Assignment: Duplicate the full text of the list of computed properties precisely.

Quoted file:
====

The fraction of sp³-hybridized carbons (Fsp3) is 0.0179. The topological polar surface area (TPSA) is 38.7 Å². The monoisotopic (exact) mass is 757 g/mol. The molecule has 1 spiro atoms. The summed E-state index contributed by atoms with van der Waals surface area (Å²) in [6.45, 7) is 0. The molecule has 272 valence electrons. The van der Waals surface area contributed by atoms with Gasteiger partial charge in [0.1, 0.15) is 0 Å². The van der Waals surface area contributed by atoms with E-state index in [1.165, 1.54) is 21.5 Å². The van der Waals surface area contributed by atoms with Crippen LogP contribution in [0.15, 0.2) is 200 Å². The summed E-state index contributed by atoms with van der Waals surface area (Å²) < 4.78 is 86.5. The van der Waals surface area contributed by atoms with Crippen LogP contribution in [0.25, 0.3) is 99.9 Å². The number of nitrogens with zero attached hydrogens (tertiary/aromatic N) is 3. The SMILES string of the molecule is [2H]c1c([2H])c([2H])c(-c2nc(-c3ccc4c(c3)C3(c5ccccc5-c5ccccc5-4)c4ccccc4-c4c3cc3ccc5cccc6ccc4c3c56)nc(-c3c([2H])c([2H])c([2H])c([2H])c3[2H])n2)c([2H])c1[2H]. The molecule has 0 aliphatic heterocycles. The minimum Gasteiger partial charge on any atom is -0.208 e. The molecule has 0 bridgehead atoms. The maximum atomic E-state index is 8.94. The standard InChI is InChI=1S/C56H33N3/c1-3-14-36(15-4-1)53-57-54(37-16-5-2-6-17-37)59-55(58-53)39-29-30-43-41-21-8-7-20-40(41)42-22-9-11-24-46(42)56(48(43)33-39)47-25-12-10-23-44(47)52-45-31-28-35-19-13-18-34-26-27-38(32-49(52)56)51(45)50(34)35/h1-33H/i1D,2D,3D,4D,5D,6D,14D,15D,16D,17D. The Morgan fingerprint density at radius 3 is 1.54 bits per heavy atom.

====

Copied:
The fraction of sp³-hybridized carbons (Fsp3) is 0.0179. The topological polar surface area (TPSA) is 38.7 Å². The monoisotopic (exact) mass is 757 g/mol. The molecule has 1 spiro atoms. The summed E-state index contributed by atoms with van der Waals surface area (Å²) in [6.45, 7) is 0. The molecule has 272 valence electrons. The van der Waals surface area contributed by atoms with Gasteiger partial charge in [0.1, 0.15) is 0 Å². The van der Waals surface area contributed by atoms with E-state index in [1.165, 1.54) is 21.5 Å². The van der Waals surface area contributed by atoms with Crippen LogP contribution in [0.15, 0.2) is 200 Å². The summed E-state index contributed by atoms with van der Waals surface area (Å²) < 4.78 is 86.5. The van der Waals surface area contributed by atoms with Crippen LogP contribution in [0.25, 0.3) is 99.9 Å². The number of nitrogens with zero attached hydrogens (tertiary/aromatic N) is 3. The SMILES string of the molecule is [2H]c1c([2H])c([2H])c(-c2nc(-c3ccc4c(c3)C3(c5ccccc5-c5ccccc5-4)c4ccccc4-c4c3cc3ccc5cccc6ccc4c3c56)nc(-c3c([2H])c([2H])c([2H])c([2H])c3[2H])n2)c([2H])c1[2H]. The molecule has 0 aliphatic heterocycles. The minimum Gasteiger partial charge on any atom is -0.208 e. The molecule has 0 bridgehead atoms. The maximum atomic E-state index is 8.94. The standard InChI is InChI=1S/C56H33N3/c1-3-14-36(15-4-1)53-57-54(37-16-5-2-6-17-37)59-55(58-53)39-29-30-43-41-21-8-7-20-40(41)42-22-9-11-24-46(42)56(48(43)33-39)47-25-12-10-23-44(47)52-45-31-28-35-19-13-18-34-26-27-38(32-49(52)56)51(45)50(34)35/h1-33H/i1D,2D,3D,4D,5D,6D,14D,15D,16D,17D. The Morgan fingerprint density at radius 3 is 1.54 bits per heavy atom.